The End of Globalization?

The local food movement has been gaining steam (and followers) for the last couple of years, and as food prices continue to rise, people are looking for local sources that are often times cheaper in this economic climate in the U.S.. Driving this shift to some degree is the increase in fuel prices which has everyone's grocery bill a bit higher, while at the same time making it more expensive to even get to the store in the first place. These developments seemed to hit the individual and the family first, as evidenced by the recent economic downturn (decrease in car sales, decrease in home sales, etc., etc.). The effects of these cost increases seem to be "trickling up" as well. Larry Rohter of the NYTimes had an article today describing just this development. According to Rohter:

The world economy has become so integrated that shoppers find relatively few T-shirts and sneakers in Wal-Mart and Target carrying a “Made in the U.S.A.” label. But globalization may be losing some of the inexorable economic power it had for much of the past quarter-century, even as it faces fresh challenges as a political ideology.

Cheap oil, the lubricant of quick, inexpensive transportation links across the world, may not return anytime soon, upsetting the logic of diffuse global supply chains that treat geography as a footnote in the pursuit of lower wages. Rising concern about global warming, the reaction against lost jobs in rich countries, worries about food safety and security, and the collapse of world trade talks in Geneva last week also signal that political and environmental concerns may make the calculus of globalization far more complex.

At this point in time, it is still unclear what the lasting effects of the rise of oil prices will have on the world economy. The fact remains that much of what makes the world economic engine turn is the reliance on cheap labor and raw materials from one part of the globe is able to be transformed into products and transported to a different part of the world. How long this system will be able to maintain itself is up for debate. Will rising oil costs equate to products priced out of the range of too many people? Could this spark a return to local production? Could the local food movement be a sign of larger change looming in the not too distant future? If anything, it can be assumed that the corporate structure that profits off of the current system will be given every chance to maintain its profit margin, no matter where it's products are produced, and what those products are.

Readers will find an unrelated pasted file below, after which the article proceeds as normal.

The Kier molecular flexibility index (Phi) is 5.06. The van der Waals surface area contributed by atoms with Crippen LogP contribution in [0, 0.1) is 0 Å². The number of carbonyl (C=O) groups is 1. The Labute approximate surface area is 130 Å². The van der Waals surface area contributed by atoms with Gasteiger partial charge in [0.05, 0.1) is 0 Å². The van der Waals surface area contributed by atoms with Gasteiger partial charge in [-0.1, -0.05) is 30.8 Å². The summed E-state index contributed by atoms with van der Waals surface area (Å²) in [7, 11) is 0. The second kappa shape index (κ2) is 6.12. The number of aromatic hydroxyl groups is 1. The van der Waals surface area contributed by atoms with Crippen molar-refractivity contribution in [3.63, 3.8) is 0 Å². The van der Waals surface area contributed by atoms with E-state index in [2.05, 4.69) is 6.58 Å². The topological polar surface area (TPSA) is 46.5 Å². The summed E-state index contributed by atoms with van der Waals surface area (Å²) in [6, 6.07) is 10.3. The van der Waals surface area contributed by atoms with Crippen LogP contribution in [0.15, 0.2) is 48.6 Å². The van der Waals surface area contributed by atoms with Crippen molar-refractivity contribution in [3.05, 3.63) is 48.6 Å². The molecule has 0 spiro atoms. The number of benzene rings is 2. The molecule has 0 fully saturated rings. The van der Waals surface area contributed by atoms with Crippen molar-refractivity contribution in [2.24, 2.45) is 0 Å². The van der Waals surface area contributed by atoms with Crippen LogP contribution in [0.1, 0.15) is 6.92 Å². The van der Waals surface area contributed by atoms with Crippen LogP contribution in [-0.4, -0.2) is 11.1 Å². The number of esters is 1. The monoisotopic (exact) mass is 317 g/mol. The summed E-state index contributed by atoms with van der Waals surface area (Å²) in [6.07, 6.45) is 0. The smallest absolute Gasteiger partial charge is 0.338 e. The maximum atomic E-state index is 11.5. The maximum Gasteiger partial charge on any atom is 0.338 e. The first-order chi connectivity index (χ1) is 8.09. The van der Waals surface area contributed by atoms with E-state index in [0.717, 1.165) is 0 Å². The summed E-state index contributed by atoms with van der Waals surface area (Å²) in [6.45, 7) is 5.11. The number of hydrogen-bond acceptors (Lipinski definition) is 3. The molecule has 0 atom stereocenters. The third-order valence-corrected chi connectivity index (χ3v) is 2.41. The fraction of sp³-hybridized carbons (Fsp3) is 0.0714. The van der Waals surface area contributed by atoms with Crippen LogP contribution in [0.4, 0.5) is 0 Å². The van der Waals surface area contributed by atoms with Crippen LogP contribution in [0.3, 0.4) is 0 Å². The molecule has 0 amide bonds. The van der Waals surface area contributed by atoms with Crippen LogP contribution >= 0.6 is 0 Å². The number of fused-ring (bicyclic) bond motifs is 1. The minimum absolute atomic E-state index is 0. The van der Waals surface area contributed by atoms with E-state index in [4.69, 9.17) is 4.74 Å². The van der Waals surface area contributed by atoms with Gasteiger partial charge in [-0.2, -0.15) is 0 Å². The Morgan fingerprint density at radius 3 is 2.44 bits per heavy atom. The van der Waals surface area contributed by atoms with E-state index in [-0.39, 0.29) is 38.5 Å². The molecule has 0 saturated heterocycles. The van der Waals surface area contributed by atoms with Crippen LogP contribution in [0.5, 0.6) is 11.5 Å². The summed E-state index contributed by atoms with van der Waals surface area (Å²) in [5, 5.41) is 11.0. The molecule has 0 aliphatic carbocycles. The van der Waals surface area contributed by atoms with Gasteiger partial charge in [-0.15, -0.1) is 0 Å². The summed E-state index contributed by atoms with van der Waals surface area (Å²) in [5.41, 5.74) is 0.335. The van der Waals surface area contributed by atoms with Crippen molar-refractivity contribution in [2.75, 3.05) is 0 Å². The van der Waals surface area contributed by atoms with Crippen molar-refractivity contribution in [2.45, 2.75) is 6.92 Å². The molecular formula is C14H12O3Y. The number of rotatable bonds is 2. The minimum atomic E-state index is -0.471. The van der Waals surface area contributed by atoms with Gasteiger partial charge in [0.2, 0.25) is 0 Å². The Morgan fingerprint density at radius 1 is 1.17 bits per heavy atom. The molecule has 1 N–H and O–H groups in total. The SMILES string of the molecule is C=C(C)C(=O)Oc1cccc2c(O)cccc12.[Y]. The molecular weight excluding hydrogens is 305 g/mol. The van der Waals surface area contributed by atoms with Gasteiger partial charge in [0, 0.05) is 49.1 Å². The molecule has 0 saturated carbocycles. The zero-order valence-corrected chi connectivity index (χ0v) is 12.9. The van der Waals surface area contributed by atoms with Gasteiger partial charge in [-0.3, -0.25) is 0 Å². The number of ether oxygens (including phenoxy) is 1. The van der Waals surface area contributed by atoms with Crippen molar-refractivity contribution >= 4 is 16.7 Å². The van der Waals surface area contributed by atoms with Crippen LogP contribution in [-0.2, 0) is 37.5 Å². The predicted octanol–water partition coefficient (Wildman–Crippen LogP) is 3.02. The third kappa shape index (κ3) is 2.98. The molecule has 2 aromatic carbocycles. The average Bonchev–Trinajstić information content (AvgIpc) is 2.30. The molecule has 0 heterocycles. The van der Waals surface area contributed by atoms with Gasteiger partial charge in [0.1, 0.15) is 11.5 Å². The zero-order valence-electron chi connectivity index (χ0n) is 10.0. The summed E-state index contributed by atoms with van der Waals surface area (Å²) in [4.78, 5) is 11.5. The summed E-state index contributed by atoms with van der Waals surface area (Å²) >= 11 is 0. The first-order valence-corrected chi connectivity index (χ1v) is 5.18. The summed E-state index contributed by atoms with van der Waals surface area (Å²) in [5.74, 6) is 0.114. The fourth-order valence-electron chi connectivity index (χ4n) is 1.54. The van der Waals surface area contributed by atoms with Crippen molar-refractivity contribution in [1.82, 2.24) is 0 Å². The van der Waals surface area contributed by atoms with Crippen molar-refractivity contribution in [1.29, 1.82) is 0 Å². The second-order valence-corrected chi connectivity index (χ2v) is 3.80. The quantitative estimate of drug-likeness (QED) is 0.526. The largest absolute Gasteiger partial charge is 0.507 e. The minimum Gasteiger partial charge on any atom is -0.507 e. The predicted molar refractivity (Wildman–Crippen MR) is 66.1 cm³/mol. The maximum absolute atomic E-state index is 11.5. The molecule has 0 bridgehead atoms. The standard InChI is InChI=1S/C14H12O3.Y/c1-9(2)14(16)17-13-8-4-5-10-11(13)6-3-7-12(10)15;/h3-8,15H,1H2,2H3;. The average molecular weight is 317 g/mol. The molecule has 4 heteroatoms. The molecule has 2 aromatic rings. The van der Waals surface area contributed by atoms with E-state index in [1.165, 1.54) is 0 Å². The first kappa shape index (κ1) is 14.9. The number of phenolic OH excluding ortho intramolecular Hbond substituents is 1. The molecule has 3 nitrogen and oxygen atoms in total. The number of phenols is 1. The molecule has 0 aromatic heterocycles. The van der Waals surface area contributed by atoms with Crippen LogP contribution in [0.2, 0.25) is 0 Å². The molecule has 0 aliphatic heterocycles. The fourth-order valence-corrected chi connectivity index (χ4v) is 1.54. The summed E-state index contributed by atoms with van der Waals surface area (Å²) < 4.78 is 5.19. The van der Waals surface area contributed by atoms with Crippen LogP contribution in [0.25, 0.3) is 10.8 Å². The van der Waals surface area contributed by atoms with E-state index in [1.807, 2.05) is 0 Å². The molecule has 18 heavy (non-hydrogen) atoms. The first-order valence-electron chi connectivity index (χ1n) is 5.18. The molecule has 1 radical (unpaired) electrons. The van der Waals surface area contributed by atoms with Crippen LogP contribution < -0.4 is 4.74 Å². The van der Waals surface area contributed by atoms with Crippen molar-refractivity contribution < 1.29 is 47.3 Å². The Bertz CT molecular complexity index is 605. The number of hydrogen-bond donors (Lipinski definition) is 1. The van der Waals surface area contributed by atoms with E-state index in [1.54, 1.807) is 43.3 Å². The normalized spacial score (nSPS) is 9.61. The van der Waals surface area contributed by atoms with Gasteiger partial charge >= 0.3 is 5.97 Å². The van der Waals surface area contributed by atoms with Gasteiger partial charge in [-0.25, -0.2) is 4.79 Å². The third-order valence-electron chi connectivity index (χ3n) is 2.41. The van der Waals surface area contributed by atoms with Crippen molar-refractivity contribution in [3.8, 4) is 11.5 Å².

Read the rest of the NYTimes article here.
Print Friendly and PDF

No comments:

Post a Comment

Having trouble leaving a comment? Some browsers require acceptance of 3rd party cookies. If you leave an anonymous comment, it may need to be approved.